A new study by the University of Montreal, published in The American Journal of Psychiatry, reveals that the use of cannabis among teenagers causes long-term damage to the brain, more significantly than alcohol.
We know that both alcohol and drugs are harmful to the brain, and especially in adolescence when the brains of young people are still developing. Many studies showed that the use of these substances directly affects people’s cognitive skills such as learning, attention, or decision making.
For their new research, the scientists from the University of Montreal gathered a total of 3800 teenagers from 31 different colleges. The participants provided data on their alcohol and drug consumption habits for one year. The scientists estimated to what extent cannabis is affecting teenagers’ brains in comparison to alcohol.
The new research revealed that cannabis consumption affects teenagers’ brains even more than alcohol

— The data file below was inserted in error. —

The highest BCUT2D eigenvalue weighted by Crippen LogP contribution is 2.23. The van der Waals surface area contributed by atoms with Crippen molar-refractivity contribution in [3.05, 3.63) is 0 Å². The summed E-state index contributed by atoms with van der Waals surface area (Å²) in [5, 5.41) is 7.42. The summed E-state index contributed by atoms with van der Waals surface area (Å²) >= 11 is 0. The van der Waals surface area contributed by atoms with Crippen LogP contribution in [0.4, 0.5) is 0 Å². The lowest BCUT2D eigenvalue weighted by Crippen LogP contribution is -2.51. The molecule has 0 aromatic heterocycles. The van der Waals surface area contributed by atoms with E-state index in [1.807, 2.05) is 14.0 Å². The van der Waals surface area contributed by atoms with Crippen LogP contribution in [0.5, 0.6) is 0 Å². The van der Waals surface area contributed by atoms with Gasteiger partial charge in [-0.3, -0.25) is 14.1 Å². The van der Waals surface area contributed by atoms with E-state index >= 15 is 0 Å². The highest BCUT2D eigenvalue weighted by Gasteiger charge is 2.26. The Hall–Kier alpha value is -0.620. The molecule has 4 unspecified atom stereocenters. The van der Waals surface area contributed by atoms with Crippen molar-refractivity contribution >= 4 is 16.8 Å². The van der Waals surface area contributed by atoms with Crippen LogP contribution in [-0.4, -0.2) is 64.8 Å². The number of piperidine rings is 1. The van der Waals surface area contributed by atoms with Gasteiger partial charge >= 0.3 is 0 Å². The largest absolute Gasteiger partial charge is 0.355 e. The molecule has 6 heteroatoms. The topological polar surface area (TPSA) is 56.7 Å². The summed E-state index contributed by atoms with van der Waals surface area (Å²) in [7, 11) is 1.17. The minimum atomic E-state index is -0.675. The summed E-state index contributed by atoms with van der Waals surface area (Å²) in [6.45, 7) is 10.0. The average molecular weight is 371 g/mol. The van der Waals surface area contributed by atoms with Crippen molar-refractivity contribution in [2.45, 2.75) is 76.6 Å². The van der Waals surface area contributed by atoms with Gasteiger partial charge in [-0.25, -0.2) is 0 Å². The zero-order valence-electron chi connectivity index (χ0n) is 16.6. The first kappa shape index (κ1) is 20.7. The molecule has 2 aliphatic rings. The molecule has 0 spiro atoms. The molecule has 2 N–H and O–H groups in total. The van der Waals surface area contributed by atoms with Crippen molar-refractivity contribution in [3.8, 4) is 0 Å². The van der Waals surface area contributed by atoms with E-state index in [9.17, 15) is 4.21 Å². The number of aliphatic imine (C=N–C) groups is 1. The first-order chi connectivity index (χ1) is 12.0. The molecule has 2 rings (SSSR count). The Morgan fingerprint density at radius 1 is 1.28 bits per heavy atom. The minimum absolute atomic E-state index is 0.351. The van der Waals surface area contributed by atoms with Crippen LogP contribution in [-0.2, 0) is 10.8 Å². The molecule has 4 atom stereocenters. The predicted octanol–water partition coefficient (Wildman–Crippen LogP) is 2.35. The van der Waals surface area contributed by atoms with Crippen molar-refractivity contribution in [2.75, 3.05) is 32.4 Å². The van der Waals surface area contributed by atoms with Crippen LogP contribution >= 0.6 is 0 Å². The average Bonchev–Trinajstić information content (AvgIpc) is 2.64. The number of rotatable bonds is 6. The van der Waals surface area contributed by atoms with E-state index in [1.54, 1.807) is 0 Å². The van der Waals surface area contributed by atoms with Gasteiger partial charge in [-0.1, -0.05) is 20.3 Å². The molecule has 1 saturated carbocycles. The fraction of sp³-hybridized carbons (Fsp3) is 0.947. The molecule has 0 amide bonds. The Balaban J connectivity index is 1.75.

According to Professor Patricia J. Conrod, the study’s leading author, 75 percent of the participants in the research drink alcohol, while only 28 percent consume cannabis. However, she concluded that the cognitive issues linked to cannabis exceeded those triggered by alcohol and that the effects are lasting much longer on those who consume cannabis compared to those who drink alcohol.
This study among young people is vitally important because their brains have not yet fully developed. In statements to the BBC, Conrod assures that adolescents “should delay as much as possible the use of cannabis since it is interfering with the development of their brain.”
The leading author of the study is in favor of increasing prevention programmes in schools and colleges as, by far, cannabis is the most widely used illegal substance across the world. According to Professor Conrod, addiction to this drug could be immediate, and the cannabis consumption is linked to the onset of psychotic illnesses, especially in teenagers.
Stacy Richardson is a seasoned journalist with 15 years experience.. She has conducted numerous research studies on media effects including the effects of bullying on adolescents, and “sexy media” effects on sexual behavior. As a contributor to Great Lakes Ledger, Stacy covers stories affecting local politics and economy. Contact Stacy here.